He said that the Ministry of Energy is unable to correct the affairs in the absence of professionals and lack of expertise involving governance and management issues.

Keeping in view all these factors, the tariff is expected to be increased.

Cheema said that one of Pakistan's biggest taxpayers were electricity utility companies having significant tax components.

The interesting aspect is that the tax is being deducted on an "accrual basis".

The tax is being deducted at the time of issuance of bills and deposited to the FBR, despite the fact that the tax has been recovered or not.

The energy expert stated that the work has been started on the Muhammad Ali commission's inquiry report on Independent Power Producers (IPPs).

He said that the question arises whether or not the government should start negotiations with forthcoming IPPs in the next seven years.

Cheema added that the government is very serious about resolving the issues of the power sector, but the issues have not been resolved yet.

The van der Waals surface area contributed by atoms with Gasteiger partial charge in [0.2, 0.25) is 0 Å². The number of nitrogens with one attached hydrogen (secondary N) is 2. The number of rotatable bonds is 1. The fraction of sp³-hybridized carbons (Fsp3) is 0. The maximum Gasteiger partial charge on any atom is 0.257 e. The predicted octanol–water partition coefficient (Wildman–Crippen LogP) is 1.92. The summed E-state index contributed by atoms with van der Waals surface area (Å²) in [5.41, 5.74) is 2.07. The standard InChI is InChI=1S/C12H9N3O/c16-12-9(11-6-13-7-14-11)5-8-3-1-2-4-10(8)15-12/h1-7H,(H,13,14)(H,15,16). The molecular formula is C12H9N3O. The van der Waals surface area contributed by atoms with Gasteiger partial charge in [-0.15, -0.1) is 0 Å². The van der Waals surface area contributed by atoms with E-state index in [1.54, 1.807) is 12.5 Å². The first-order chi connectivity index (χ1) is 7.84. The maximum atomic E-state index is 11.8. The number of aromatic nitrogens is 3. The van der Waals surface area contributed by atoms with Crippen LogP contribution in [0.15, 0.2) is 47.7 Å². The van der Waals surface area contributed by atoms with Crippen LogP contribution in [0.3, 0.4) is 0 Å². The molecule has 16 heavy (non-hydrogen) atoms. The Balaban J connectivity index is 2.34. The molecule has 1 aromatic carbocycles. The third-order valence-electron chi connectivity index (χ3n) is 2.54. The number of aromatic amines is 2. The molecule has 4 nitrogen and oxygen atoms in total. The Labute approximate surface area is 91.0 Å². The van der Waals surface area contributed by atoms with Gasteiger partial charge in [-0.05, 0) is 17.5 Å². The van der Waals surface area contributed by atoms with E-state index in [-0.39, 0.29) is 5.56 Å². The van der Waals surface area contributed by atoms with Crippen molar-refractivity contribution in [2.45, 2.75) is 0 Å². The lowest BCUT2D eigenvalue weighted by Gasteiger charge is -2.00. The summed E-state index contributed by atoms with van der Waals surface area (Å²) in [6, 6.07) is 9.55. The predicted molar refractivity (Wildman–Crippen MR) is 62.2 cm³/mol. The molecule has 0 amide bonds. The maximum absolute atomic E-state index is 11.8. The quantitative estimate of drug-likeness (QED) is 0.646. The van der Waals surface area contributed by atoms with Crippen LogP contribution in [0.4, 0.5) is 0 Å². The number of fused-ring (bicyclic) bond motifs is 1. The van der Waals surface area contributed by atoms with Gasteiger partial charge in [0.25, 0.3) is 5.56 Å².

International tax expert Dr Ikramul Haq said that the current expenditure needs to be reduced along with the efforts of raising revenue collection. The basic tax structure has not been changed despite spending millions in past foreign funded tax administration reform programs. The entire tax structure needs to be seen holistically.

Out of three million taxpayers in the Active Taxpayer's List (ATL), around 1.5 million are nil-filers to avoid double payment of withholding taxes. Similarly, only 2,400 taxpayers fall under the highest slab of 6 million. If the tax rates are further raised, the FBR will face serious enforcement issues and business community would strongly react to higher tax rates. On the other hand, the privileged class has been given concessions in perquisites and pensions etc.

He stated that the iniquitous prescription of the IMF calling for more taxes, costly energy and high interest rates would not solve our problems.

The coalition federal and provincial governments of the Pakistan Tehreek-e-Insaf (PTI) in three provinces (asked to support the Centre by showing surplus) have failed to overcome fiscal deficit, and resultantly, the debt burden and the debt servicing are creating a daunting challenge coupled with an alarming debt-to-GDP ratio of 88 percent.